Content management system company Joomla has been fighting to keep up with the speed of the criminal fraternity, as attackers began exploiting a flaw in its widely used CMS – by around 2.8 million customers – only four hours after an update and technical overview were released to address it.
This meant that customers had only that four-hour window before attacks against companies running Joomla commenced.
The critical vulnerability became widely-known last week when Joomla released version 3.4.5 of the software, which patched a SQL injection vulnerability that has been possible since version 3.2 – available since November 2013.
The vulnerability exists in a core module of Joomla, requiring no extensions and meaning that every single website using version 3.2 and above – which has not applied the patch – is vulnerable.
Knowing this, hackers got on the case at speed, and less than four hours after the version 3.4.5 patch appeared, several customers had already been attacked. Within 24 hours, security firm Sucuri had already recorded 12,000 exploitation attempts against Joomla-based content management systems.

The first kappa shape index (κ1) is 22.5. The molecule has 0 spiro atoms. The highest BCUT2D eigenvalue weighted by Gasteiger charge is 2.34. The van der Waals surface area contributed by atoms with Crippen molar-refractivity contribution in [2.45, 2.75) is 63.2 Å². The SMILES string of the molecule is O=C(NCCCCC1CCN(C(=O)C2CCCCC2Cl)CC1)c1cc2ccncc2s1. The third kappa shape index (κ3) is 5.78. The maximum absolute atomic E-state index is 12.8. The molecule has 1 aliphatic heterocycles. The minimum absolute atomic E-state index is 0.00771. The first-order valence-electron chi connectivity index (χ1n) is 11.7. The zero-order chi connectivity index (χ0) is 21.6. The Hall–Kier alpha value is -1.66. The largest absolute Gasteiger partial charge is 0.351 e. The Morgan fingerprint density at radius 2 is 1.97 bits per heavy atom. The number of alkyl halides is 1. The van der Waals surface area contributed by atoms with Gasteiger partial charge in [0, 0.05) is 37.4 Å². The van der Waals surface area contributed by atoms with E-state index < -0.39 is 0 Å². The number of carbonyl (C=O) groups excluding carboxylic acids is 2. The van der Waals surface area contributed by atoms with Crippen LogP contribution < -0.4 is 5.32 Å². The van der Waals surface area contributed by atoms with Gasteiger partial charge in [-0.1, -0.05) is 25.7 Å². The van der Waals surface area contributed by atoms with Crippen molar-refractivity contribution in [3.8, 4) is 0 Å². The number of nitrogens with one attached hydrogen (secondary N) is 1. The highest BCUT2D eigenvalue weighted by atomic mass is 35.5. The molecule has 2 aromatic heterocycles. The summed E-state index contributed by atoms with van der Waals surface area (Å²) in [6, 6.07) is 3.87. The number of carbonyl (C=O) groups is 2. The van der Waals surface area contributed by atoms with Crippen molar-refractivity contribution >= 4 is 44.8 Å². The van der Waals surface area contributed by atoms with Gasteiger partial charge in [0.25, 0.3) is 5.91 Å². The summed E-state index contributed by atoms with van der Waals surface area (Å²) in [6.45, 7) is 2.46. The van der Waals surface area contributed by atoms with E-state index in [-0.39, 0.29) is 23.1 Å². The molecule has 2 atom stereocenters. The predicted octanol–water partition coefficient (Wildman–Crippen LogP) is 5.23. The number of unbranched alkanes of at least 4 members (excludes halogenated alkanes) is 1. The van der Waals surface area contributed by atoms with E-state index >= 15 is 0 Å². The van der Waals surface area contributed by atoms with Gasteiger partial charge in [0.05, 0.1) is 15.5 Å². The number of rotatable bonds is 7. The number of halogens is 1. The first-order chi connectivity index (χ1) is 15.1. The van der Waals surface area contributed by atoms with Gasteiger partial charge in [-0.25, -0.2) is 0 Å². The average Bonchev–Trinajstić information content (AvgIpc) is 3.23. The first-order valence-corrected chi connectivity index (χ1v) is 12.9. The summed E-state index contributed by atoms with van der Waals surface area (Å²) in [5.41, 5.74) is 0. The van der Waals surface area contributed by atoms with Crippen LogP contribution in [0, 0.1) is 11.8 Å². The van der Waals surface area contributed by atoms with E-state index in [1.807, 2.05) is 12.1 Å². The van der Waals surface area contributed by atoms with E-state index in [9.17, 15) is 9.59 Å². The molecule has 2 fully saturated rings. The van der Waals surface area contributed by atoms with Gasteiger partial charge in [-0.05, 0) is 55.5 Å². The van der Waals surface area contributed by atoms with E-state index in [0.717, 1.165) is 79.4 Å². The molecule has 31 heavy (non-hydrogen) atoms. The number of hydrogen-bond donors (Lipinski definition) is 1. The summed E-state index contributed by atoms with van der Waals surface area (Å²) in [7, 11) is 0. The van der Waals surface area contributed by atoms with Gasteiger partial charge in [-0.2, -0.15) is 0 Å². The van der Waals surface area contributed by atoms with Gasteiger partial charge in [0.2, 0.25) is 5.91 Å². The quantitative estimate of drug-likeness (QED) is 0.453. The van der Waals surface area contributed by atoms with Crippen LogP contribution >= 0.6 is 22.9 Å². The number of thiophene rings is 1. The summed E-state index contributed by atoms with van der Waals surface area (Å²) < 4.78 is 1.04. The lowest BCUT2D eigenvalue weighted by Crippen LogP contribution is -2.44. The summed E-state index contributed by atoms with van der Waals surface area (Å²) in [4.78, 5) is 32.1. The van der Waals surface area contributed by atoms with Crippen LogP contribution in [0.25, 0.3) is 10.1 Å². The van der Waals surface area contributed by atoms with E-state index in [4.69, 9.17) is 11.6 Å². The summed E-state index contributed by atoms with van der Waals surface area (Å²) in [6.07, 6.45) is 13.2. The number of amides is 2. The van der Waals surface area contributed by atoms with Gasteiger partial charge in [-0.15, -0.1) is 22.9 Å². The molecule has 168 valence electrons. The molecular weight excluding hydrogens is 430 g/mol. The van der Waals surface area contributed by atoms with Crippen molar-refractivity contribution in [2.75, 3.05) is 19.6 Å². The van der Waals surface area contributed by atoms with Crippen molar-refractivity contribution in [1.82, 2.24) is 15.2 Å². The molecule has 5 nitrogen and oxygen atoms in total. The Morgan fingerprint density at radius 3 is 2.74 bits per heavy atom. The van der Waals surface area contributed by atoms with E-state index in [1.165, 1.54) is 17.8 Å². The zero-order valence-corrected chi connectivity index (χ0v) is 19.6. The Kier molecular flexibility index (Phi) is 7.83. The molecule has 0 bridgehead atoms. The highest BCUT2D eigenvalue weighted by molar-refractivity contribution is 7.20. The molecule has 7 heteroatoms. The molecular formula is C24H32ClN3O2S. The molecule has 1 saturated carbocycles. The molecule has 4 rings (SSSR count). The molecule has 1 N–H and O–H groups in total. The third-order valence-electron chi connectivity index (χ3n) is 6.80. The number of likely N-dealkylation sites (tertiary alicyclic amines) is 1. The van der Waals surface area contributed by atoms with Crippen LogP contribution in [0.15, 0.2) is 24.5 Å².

It didn’t help that the patch release and technical documentation came along on late Thursday afternoon in the US – the evening in Europe – when many IT departments were not working.
It remains to be seen whether the Joomla example stands not just as encouragement for IT to initiate patches and other changes faster than ever, but also for vendors to start considering more subtle ways of publicising vulnerabilities.
If this particular exploit was already primed for two years, it was only Joomla drawing attention to it that made so many opportunists pile on for the attack.